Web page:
Real Estate Glossary Terms Beginning With – C

Updated: November 22, 2021

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Terms Beginning With - C

Property Development & Investment Glossary, Terms & Definitions

Call provision

A clause in a mortgage deed that allows the lender to accelerate the debt if a particular event occurs prior to the initial maturity date.

Cancellation clause

A clause in a contract that gives the party the right to cancel the contract if a certain event occurs.

Capital expenditure

An upgrade to a property that will persist longer than a repair. Rather than being expensed, this item is added to the property's base.

Capital gains

The revenue or profits obtained from the sale of real estate are taxed at a lower rate than earned income.

Capitalization

The process of converting a revenue stream into a property value.

Capitalization rate

Divide net operating income by the expected value or resale price to get the current rate of return.

Capital loss

A loss incurred as a result of the selling of a capital asset.

Carrying costs

Those expenses incurred as a result of owning a property.

Cash basis

When cash is received, revenue is recognised, and when cash is paid out, expenses are recognised.

Cash on cash return

An investment's rate of return. Divide the cash flow by the down payment to arrive at this figure.

Cash flow

The discrepancy between the income generated by the property and the expenses incurred. The owner's net spendable income is represented by this cash flow.

Caveat emptor {Latin) "Let the buyer beware."

The buyer must inspect the property before closing and does so at his own responsibility.

Central business district (CBD)

The primary business area in the heart of a city's downtown.

Certificate of insurance

An insurance company's document confirming the property insurance coverage.

Certificate of occupancy

A document provided by a local authority allowing a property to be occupied.

Certificate of payment

A certificate provided by an architect to a contractor for the sum determined by the architect to be properly due.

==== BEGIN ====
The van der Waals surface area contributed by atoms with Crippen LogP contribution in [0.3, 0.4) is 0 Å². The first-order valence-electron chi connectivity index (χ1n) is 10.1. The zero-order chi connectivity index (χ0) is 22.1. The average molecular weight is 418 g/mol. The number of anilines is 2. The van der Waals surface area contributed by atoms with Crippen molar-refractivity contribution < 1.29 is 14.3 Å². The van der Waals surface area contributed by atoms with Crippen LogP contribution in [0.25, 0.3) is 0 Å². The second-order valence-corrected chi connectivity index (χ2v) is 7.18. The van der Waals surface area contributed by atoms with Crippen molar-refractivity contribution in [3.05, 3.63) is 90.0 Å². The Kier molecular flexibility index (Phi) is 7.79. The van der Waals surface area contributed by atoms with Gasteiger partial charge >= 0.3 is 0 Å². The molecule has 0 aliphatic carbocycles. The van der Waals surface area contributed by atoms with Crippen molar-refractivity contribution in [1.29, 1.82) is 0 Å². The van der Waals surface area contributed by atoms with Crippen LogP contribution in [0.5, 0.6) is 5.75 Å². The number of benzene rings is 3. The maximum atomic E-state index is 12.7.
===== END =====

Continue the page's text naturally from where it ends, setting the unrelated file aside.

Certificate of title

An attorney's opinion on the legal status of a property's title.

Chain

A land measurement of 66 feet in length used in surveying. There are 100 links in each chain.

Chain of title

From the time the initial patent was awarded until now, a history of ownership of a piece of property is kept.

Change order

When the owner or architect authorises a change in the specifications, price, or time specified in the building contract in writing, an order is issued.

Chattel

Personal belongings that can be relocated.

Chattel mortgage

A personal property-backed mortgage.

Circulation allowance

The amount of space required to have adequate access to, from, and around work areas.

Clear span

The quantity of floor space that is not obstructed by columns.

Clear title

A title that is unencumbered or unburdened by any flaws.

Client

A person who hires another person to execute a service for them.

Closed-end fund

An offering by a partnership that closes after the sale of a certain number of units unless the partnership is amended.

Closing

The completion of a real estate deal in which the buyer receives ownership rights in exchange for a monetary payment to the seller.

Closing costs

Expenses incurred as a result of the closing.

Closing date

The date when a transaction is completed.

Closing statement

A document that lists all of the lender's and purchaser's costs and accounts for all of the proceeds from a real estate sale.